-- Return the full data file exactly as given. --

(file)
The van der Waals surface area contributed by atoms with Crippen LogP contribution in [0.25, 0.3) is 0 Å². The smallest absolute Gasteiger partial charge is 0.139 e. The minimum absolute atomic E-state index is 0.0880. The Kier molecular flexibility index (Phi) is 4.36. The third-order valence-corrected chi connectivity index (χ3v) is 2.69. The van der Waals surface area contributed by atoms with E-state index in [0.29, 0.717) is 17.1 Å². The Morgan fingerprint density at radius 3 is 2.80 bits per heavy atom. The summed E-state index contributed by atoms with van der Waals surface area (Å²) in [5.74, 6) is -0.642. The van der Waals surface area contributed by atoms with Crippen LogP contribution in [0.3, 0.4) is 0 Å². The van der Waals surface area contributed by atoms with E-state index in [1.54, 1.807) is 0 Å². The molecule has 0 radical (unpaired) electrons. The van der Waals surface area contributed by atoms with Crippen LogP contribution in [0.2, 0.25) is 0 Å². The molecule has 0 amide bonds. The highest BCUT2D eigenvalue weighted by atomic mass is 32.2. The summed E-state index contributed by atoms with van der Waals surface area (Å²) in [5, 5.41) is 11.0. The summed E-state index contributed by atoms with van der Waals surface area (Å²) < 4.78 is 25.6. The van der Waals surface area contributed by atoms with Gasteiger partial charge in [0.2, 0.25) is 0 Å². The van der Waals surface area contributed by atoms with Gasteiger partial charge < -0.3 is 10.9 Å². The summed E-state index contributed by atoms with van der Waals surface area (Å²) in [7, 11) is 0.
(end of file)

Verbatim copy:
The van der Waals surface area contributed by atoms with Crippen LogP contribution in [0.25, 0.3) is 0 Å². The smallest absolute Gasteiger partial charge is 0.139 e. The minimum absolute atomic E-state index is 0.0880. The Kier molecular flexibility index (Phi) is 4.36. The third-order valence-corrected chi connectivity index (χ3v) is 2.69. The van der Waals surface area contributed by atoms with E-state index in [0.29, 0.717) is 17.1 Å². The Morgan fingerprint density at radius 3 is 2.80 bits per heavy atom. The summed E-state index contributed by atoms with van der Waals surface area (Å²) in [5.74, 6) is -0.642. The van der Waals surface area contributed by atoms with Crippen LogP contribution in [0.3, 0.4) is 0 Å². The van der Waals surface area contributed by atoms with E-state index in [1.54, 1.807) is 0 Å². The molecule has 0 radical (unpaired) electrons. The van der Waals surface area contributed by atoms with Crippen LogP contribution in [0.2, 0.25) is 0 Å². The molecule has 0 amide bonds. The highest BCUT2D eigenvalue weighted by atomic mass is 32.2. The summed E-state index contributed by atoms with van der Waals surface area (Å²) in [5, 5.41) is 11.0. The summed E-state index contributed by atoms with van der Waals surface area (Å²) < 4.78 is 25.6. The van der Waals surface area contributed by atoms with Gasteiger partial charge in [0.2, 0.25) is 0 Å². The van der Waals surface area contributed by atoms with Gasteiger partial charge < -0.3 is 10.9 Å². The summed E-state index contributed by atoms with van der Waals surface area (Å²) in [7, 11) is 0.